Chances are the reason The Crooked Circle became the first film to be broadcast on television was because Don Lee could get it for cheap, and possibly because its stagey presentation wouldn’t tax the tiny screen of a circa 1933 television set. On March 10, 1933, the half dozen or so owners of a television set in Los Angeles could tune in to watch The Crooked Circle‘s hour of old dark house hijinks which include a violin playing ghost, a mysterious Hindu, hooded criminals, hidden doors, secret passages, skeletons, and Zasu Pitts meekly whining “Something always happens to somebody” while James Gleason tries to out New York the most New York cop who ever New Yorked. All in all, despite the film’s low status, they could have done worse. If you have an affinity for the trappings of old, dark house movies — both their strengths and their weaknesses — then The Crooked Circle is an entertaining hour.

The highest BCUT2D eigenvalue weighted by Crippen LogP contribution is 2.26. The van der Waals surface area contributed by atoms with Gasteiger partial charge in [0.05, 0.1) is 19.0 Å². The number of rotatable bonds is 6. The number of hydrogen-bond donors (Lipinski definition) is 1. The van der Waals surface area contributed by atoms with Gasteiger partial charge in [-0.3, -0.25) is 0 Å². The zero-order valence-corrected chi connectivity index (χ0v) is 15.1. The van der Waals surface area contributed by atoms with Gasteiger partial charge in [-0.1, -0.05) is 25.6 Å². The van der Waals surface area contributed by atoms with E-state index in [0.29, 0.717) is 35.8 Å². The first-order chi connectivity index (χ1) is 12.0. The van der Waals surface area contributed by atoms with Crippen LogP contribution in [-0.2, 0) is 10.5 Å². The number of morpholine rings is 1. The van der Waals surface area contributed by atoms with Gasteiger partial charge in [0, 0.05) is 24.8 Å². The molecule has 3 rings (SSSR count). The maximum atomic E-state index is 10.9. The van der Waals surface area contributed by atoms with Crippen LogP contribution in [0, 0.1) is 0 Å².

It opens as any good film should: with a secret society of hooded criminals — the Crooked Circle — swearing allegiance to one another, to crime, to the occult, to pretty much anything evil they can think of. The opening ceremony thus dispensed with, they get on with notes from their previous meeting, which lead to new business: getting even with those dastardly do-gooders in the Sphinx Society, a local club dedicated to solving crimes and, more accurately, foiling the schemes of the Crooked Circle. It seems that the only crimes the Crooked Circle ever commits are against the Sphinx Society, and the only crimes the Sphinx Society ever foils are those of the Crooked Circle. Neither one has much point without the other. On this night, the fiends of the Circle swear to get revenge against Colonel Walters (Berton Churchill, whose career is composed mostly of roles where he is named “Colonel”). Walters is the leader of the Sphinx Society because he’s one of those jowelly old men who still insist on being called “colonel” even though their last active service was in the Boer War. This murder is to be carried out by the sole female of the Circle, presumably because they just go around the table for this sort of thing, and it was her week.